Georges River National Park
Georges River National Park is a great place for a family daytrip – enjoy a picnic or barbecue, go walking or fishing or take your boat out for a spin on the river.
Read more about Georges River National Park
Georges River National Park, south of Sydney, is a popular place for a family day out in the great outdoors.
The landscape of the park includes striking rock formations, steep forested hillsides, plateaus and riverside flats, providing ample opportunities for picnics, barbecues, fishing and walking.
If you’re interested in birdwatching, be sure to walk the Yeramba Lagoon track – you’re bound to see lots of birds; more than 100 species have been recorded – including pink robins and grey fantails.
It's a good place for some waterskiing, jetskiing and taking a boat out, you can launch your boat from the ramp. It’s also a pleasant place for a spot of kayaking or canoeing, and there are lots of scenic spots you can stop at along the way.
For the latest updates on fires, closures and other alerts in this area, see https://www.nationalparks.nsw.gov.au/visit-a-park/parks/georges-river-national-park/local-alerts
- in the Sydney and surrounds region
Georges River National Park is open from 6am to 7.30pm during daylight savings (6am – 6.30pm at other times) but may have to close at times due to poor weather or fire danger.
Park entry fees:
$8 per vehicle per day. The park has coin-operated pay and display machines at the gate. Please bring correct coins, as no change is given.Buy annual pass.
Royal National Park Visitor Centre
02 9542 0648
1300 072 757 for campground and cottage bookings
Contact hours: 8.30am to 4.30pm daily. Closed Christmas Day.
- 2 Lady Carrington Drive, Royal National Park, NSW 2232
- Royal National Park Visitor Centre
All the practical information you need to know about Georges River National Park.
Getting there and parking
Get driving directions
From Sutherland, head west on River Road, then turn right onto Alfords Point Road and turn left onto Henry Lawson Drive. The park entry is approximately 1.5km on the left.
From Liverpool, head east along the M5 and continue for approximately 5.5km. Turn left towards the river at Carinya Road and follow the road along the river until you reach the park.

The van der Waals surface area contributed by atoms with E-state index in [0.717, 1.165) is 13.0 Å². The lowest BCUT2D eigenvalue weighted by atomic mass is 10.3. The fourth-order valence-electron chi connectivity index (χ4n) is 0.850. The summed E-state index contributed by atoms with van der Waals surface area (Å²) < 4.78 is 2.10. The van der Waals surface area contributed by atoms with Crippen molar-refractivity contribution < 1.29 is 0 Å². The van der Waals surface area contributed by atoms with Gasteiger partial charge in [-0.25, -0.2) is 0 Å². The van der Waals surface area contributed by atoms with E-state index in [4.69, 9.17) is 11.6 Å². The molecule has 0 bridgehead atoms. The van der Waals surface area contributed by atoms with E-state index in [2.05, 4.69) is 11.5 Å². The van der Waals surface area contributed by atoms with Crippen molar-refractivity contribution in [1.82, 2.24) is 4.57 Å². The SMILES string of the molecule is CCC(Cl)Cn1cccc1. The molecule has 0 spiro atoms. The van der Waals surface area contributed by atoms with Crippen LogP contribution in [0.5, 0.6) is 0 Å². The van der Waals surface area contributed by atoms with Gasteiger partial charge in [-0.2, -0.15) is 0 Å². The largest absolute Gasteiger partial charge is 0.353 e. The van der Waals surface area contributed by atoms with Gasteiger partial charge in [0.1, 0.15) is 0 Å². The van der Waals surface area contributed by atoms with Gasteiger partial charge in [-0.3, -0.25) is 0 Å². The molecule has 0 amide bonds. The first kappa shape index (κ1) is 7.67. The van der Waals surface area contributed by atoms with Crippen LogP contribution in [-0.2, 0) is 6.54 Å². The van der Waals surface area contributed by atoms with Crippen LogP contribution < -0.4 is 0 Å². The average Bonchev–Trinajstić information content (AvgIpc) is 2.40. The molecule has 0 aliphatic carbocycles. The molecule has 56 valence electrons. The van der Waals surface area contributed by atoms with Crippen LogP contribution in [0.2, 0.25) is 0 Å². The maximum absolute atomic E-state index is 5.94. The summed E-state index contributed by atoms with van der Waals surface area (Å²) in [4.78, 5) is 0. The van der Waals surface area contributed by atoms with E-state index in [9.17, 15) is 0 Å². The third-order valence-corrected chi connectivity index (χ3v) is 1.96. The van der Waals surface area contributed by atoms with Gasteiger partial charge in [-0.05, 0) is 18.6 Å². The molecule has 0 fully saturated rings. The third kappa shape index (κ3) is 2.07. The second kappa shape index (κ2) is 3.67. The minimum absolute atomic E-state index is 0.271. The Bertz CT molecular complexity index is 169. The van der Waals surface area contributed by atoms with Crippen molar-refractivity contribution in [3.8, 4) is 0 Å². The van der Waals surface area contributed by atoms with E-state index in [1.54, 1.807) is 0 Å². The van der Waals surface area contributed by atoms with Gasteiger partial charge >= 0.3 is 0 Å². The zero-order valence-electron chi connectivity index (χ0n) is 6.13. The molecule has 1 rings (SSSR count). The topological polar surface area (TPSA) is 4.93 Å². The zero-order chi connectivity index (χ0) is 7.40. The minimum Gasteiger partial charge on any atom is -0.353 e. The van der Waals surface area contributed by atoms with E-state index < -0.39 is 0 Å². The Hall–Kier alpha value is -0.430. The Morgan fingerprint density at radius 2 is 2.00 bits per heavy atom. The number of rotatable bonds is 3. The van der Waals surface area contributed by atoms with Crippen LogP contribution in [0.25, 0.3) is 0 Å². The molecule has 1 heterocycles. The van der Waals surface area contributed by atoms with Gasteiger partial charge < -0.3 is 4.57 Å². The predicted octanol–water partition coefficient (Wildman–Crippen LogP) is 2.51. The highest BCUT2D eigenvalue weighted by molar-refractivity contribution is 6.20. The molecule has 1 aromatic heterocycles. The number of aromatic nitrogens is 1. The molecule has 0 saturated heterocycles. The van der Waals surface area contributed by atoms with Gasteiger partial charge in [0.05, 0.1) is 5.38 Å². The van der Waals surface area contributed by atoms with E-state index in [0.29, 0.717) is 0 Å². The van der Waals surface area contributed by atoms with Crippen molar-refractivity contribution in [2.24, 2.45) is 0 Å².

From Sydney, follow the M5 westbound, turn left onto Davis Road then right onto Henry Lawson Drive. Continue for approximately 1.5km and then turn left into the park entrance.
Park entry points
Check out the Bicycle information for NSW website for more information.
By public transport
For information about public transport options, visit the NSW transport website
Best times to visit
There are lots of great things waiting for you in Georges River National Park. Here are some of the highlights.
The park comes alive during spring, with wonderful wildflowers and abundant wildlife – try the Yeramba Lagoon walk.
Take to the water in your canoe, kayak or jetski, or strap on your waterskis for hours of fun along the Georges River The summer holiday information has important tips to help you plan your day to Georges River National Park during the busy holiday period .
Fishermen take note – this is a great time of year to head to the rich fishing grounds along the Georges River to catch yellow-finned bream.
Weather, temperature and rainfall
18°C and 26°C
7°C and 17°C
The area’s highest recorded rainfall in one day
- Burrawang Reach picnic area
- Cattle Duffers Flat picnic area
- Fitzpatrick Park
- Morgans Creek picnic area
Maps and downloads
Fees and passes
Park entry fees:
$8 per vehicle per day. The park has coin-operated pay and display machines at the gate. Please bring correct coins, as no change is given.
- All Parks Pass - For all parks in NSW (including Kosciuszko NP) $190 (1 year) / $335 (2 years)
- Multi Parks Pass - For all parks in NSW (except Kosciuszko) $65 (1 year) / $115 (2 years)
Annual passes and entry fees (https://www.nationalparks.nsw.gov.au/passes-and-fees)
Heathcote (21 km)
Just 36km south of Sydney, Heathcote offers easy access to Heathcote National Park and Royal National Park – the world's second-oldest national park. The heritage-listed Royal National Park offers a range of recreational activities – including bushwalking, cycling and surfing – and places to relax and enjoy a meal in natural surroundings.